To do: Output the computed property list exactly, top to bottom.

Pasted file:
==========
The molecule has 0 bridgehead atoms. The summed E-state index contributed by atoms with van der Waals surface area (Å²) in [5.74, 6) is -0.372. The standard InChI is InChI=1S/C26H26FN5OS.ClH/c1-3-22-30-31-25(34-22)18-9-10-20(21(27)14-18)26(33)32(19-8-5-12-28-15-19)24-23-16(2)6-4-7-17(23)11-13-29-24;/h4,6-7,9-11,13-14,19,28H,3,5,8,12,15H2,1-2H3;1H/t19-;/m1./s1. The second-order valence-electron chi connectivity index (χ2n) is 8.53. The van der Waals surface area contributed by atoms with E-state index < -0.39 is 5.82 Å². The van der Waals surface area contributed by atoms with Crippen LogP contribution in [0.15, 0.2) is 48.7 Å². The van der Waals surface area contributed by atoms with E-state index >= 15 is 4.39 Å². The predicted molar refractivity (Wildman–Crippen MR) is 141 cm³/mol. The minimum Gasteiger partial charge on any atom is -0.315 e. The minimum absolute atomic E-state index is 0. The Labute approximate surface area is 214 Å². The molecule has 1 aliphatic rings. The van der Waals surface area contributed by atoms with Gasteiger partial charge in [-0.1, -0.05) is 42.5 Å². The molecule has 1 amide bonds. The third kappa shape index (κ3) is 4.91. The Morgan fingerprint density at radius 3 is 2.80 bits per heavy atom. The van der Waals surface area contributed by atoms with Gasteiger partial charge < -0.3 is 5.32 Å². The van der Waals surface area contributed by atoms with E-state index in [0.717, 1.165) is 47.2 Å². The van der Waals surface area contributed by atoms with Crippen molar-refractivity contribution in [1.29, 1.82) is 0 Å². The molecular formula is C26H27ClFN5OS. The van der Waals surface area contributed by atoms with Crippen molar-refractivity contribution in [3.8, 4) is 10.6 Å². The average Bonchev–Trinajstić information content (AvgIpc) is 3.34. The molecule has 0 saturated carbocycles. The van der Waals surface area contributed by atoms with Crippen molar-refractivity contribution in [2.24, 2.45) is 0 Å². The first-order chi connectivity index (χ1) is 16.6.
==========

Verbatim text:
The molecule has 0 bridgehead atoms. The summed E-state index contributed by atoms with van der Waals surface area (Å²) in [5.74, 6) is -0.372. The standard InChI is InChI=1S/C26H26FN5OS.ClH/c1-3-22-30-31-25(34-22)18-9-10-20(21(27)14-18)26(33)32(19-8-5-12-28-15-19)24-23-16(2)6-4-7-17(23)11-13-29-24;/h4,6-7,9-11,13-14,19,28H,3,5,8,12,15H2,1-2H3;1H/t19-;/m1./s1. The second-order valence-electron chi connectivity index (χ2n) is 8.53. The van der Waals surface area contributed by atoms with E-state index < -0.39 is 5.82 Å². The van der Waals surface area contributed by atoms with Crippen LogP contribution in [0.15, 0.2) is 48.7 Å². The van der Waals surface area contributed by atoms with E-state index >= 15 is 4.39 Å². The predicted molar refractivity (Wildman–Crippen MR) is 141 cm³/mol. The minimum Gasteiger partial charge on any atom is -0.315 e. The minimum absolute atomic E-state index is 0. The Labute approximate surface area is 214 Å². The molecule has 1 aliphatic rings. The van der Waals surface area contributed by atoms with Gasteiger partial charge in [-0.1, -0.05) is 42.5 Å². The molecule has 1 amide bonds. The third kappa shape index (κ3) is 4.91. The Morgan fingerprint density at radius 3 is 2.80 bits per heavy atom. The van der Waals surface area contributed by atoms with Gasteiger partial charge < -0.3 is 5.32 Å². The van der Waals surface area contributed by atoms with E-state index in [0.717, 1.165) is 47.2 Å². The van der Waals surface area contributed by atoms with Crippen molar-refractivity contribution in [1.29, 1.82) is 0 Å². The molecular formula is C26H27ClFN5OS. The van der Waals surface area contributed by atoms with Crippen molar-refractivity contribution in [3.8, 4) is 10.6 Å². The average Bonchev–Trinajstić information content (AvgIpc) is 3.34. The molecule has 0 saturated carbocycles. The van der Waals surface area contributed by atoms with Crippen molar-refractivity contribution in [2.24, 2.45) is 0 Å². The first-order chi connectivity index (χ1) is 16.6.